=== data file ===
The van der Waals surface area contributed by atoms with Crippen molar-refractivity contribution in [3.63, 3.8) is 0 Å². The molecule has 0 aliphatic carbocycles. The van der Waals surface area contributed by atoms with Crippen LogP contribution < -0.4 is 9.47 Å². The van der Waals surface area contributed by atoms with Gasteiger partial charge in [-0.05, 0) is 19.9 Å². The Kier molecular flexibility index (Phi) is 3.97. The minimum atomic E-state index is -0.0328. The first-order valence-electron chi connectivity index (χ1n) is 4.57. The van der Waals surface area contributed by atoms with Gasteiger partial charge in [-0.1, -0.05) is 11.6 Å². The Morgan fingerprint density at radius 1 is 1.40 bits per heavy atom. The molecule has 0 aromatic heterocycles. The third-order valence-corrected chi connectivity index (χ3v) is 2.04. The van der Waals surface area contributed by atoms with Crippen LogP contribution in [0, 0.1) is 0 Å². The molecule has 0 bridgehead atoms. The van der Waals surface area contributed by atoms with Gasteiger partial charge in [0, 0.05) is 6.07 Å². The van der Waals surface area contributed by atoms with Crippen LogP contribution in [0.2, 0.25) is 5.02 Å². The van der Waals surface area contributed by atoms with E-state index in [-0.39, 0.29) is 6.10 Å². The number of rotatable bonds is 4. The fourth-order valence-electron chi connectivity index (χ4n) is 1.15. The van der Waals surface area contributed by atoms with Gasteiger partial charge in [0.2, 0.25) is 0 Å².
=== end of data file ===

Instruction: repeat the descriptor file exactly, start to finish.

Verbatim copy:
The van der Waals surface area contributed by atoms with Crippen molar-refractivity contribution in [3.63, 3.8) is 0 Å². The molecule has 0 aliphatic carbocycles. The van der Waals surface area contributed by atoms with Crippen LogP contribution < -0.4 is 9.47 Å². The van der Waals surface area contributed by atoms with Gasteiger partial charge in [-0.05, 0) is 19.9 Å². The Kier molecular flexibility index (Phi) is 3.97. The minimum atomic E-state index is -0.0328. The first-order valence-electron chi connectivity index (χ1n) is 4.57. The van der Waals surface area contributed by atoms with Gasteiger partial charge in [-0.1, -0.05) is 11.6 Å². The Morgan fingerprint density at radius 1 is 1.40 bits per heavy atom. The molecule has 0 aromatic heterocycles. The third-order valence-corrected chi connectivity index (χ3v) is 2.04. The van der Waals surface area contributed by atoms with Crippen LogP contribution in [0, 0.1) is 0 Å². The molecule has 0 bridgehead atoms. The van der Waals surface area contributed by atoms with Gasteiger partial charge in [0, 0.05) is 6.07 Å². The van der Waals surface area contributed by atoms with Crippen LogP contribution in [0.2, 0.25) is 5.02 Å². The van der Waals surface area contributed by atoms with E-state index in [-0.39, 0.29) is 6.10 Å². The number of rotatable bonds is 4. The fourth-order valence-electron chi connectivity index (χ4n) is 1.15. The van der Waals surface area contributed by atoms with Gasteiger partial charge in [0.2, 0.25) is 0 Å².